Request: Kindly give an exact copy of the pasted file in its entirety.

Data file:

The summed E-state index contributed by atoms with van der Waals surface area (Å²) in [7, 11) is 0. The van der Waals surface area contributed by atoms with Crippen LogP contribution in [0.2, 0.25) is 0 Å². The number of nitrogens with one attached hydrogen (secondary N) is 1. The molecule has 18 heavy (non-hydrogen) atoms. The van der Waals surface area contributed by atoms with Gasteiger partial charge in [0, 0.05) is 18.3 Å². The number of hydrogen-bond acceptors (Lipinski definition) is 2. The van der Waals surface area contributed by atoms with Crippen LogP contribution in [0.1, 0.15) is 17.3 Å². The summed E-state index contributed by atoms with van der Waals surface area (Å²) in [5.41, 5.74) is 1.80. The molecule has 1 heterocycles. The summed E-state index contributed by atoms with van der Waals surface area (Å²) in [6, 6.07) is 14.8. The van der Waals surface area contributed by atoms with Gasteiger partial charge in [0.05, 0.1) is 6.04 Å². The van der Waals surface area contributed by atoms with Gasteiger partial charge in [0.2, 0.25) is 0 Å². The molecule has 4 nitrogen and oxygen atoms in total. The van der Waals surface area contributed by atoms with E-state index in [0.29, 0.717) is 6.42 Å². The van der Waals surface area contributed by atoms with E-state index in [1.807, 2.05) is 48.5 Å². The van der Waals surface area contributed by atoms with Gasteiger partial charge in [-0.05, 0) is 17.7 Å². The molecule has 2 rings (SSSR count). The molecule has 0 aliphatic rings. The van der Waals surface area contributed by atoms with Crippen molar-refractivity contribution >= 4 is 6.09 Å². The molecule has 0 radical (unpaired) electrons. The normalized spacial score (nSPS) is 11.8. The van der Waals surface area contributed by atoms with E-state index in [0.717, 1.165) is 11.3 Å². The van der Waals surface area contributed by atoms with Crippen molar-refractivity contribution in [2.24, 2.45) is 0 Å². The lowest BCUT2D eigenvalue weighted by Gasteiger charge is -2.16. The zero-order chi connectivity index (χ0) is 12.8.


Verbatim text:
The summed E-state index contributed by atoms with van der Waals surface area (Å²) in [7, 11) is 0. The van der Waals surface area contributed by atoms with Crippen LogP contribution in [0.2, 0.25) is 0 Å². The number of nitrogens with one attached hydrogen (secondary N) is 1. The molecule has 18 heavy (non-hydrogen) atoms. The van der Waals surface area contributed by atoms with Gasteiger partial charge in [0, 0.05) is 18.3 Å². The number of hydrogen-bond acceptors (Lipinski definition) is 2. The van der Waals surface area contributed by atoms with Crippen LogP contribution in [0.1, 0.15) is 17.3 Å². The summed E-state index contributed by atoms with van der Waals surface area (Å²) in [5.41, 5.74) is 1.80. The molecule has 1 heterocycles. The summed E-state index contributed by atoms with van der Waals surface area (Å²) in [6, 6.07) is 14.8. The van der Waals surface area contributed by atoms with Gasteiger partial charge in [0.05, 0.1) is 6.04 Å². The van der Waals surface area contributed by atoms with Gasteiger partial charge in [0.2, 0.25) is 0 Å². The molecule has 4 nitrogen and oxygen atoms in total. The van der Waals surface area contributed by atoms with E-state index in [0.29, 0.717) is 6.42 Å². The van der Waals surface area contributed by atoms with E-state index in [1.807, 2.05) is 48.5 Å². The van der Waals surface area contributed by atoms with Gasteiger partial charge in [-0.05, 0) is 17.7 Å². The molecule has 2 rings (SSSR count). The molecule has 0 aliphatic rings. The van der Waals surface area contributed by atoms with Crippen molar-refractivity contribution >= 4 is 6.09 Å². The molecule has 0 radical (unpaired) electrons. The normalized spacial score (nSPS) is 11.8. The van der Waals surface area contributed by atoms with E-state index in [0.717, 1.165) is 11.3 Å². The van der Waals surface area contributed by atoms with Crippen molar-refractivity contribution in [2.24, 2.45) is 0 Å². The lowest BCUT2D eigenvalue weighted by Gasteiger charge is -2.16. The zero-order chi connectivity index (χ0) is 12.8.